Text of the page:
Records That Made History

Bo Diddley – Black Gladiator

todayDecember 23, 2023 39

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Perhaps the hottest era of original Chicago Blues left its mark with Chess Records in the late 1960s. In an effort to appeal to younger audiences at the time, the label recruited an elite group of musicians, including the holy trinity to consist of Muddy Waters, Howlin’ Wolf and Bo Diddley.

Unfortunately, in the case of Muddy and Wolf, the inoculation with acid rock vibes of the solid and traditional Blues feel on their albums Electric Mud and The Howlin’ Wolf Album respectively, did not overcome the expected negative reviews which of course the artists loathed, although both have since gained a younger and more adventurous following, shedding the classic standards of those of the Chess Records era.

Bo Diddley, meanwhile, seemed to welcome this youth grab with open arms when he released The Black Gladiator in 1970. More than being charmed by its rock ‘n’ roll sound, the album helped them discover the Bo of the 1950s.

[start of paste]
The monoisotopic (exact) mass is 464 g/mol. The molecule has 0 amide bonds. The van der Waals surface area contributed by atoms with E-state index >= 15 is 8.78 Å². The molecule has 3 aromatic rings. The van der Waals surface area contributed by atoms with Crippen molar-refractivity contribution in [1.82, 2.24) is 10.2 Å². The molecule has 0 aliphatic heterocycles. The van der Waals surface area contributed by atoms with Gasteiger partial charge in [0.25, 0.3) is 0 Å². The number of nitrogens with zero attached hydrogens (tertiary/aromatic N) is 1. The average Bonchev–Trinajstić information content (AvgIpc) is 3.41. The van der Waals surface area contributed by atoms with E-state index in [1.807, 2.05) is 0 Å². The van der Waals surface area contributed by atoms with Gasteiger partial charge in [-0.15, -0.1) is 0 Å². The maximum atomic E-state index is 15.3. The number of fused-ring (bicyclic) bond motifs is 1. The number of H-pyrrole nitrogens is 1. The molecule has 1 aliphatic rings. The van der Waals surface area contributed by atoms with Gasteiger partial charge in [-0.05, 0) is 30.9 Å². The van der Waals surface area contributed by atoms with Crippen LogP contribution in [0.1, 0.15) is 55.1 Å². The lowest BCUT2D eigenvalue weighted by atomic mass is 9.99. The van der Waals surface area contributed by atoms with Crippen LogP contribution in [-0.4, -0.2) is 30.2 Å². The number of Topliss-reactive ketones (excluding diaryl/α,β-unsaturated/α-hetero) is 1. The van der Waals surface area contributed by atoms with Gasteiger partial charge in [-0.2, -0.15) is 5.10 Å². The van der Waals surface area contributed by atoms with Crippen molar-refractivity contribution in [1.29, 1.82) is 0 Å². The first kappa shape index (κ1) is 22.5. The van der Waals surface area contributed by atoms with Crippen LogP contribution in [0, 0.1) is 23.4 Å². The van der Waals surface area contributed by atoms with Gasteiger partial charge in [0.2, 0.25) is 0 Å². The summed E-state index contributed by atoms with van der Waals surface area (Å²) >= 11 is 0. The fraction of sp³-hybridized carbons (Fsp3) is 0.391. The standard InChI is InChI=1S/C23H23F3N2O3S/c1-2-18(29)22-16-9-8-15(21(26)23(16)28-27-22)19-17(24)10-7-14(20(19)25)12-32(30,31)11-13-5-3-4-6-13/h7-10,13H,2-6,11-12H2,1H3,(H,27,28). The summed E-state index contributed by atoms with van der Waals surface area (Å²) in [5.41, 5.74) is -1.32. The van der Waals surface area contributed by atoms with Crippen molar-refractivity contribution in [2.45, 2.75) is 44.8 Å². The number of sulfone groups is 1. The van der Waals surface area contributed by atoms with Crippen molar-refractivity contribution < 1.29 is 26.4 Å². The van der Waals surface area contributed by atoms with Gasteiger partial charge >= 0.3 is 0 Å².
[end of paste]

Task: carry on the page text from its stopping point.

Working at a slower tempo than he had done in previous years, Diddley chose to follow the heavy funk direction followed by artists of the time such as Funkadelic, James Brown, Sly & The Family Stone and Jimi Hendrix of the era by Band of Gypsys, including ten tracks on the album.

With a self-designed cover that makes you feel like he spent a wild weekend with funk diva Betty Davis and pornstar Vanessa Del Rio, Gladiator expanded Diddley’s rhythmic roots through gospel chants, urban soul and of raw R&B, delivering tracks like “Elephant Man,” “Power House” and “Hot Buttered Blues” with a thick honey flowing through their grooves, on par with anything Stax and Motown during this period.

Unfortunately, Black Gladiator never had the impact that Chess Records had hoped for on its original release date in the summer of 1970. But in its 53 years of release, the album is considered one of the great finds for the pioneers of good music, the lovers of rhythm and black power worldwide.

Nearly more than five decades later, Bo Diddley’s grand experiment in postmodernism remains as shocking as it was on day one.

From this legendary album we choose the track “Elephant Man”.


1. Elephant Man 4:28
2. You, Bo Diddley 3:30
3. Black Soul 2:47
4. Power House 2:50
5. If The Bible’s Right 3:08
6. I’ve Got A Feeling 2:46
7. Shut Up, Woman 3:40
8. Hot Buttered Blues 3:44
9. Funky Fly 2:55
10. I Don’t Like You 3:10

Written by: Dimitris Sigalos

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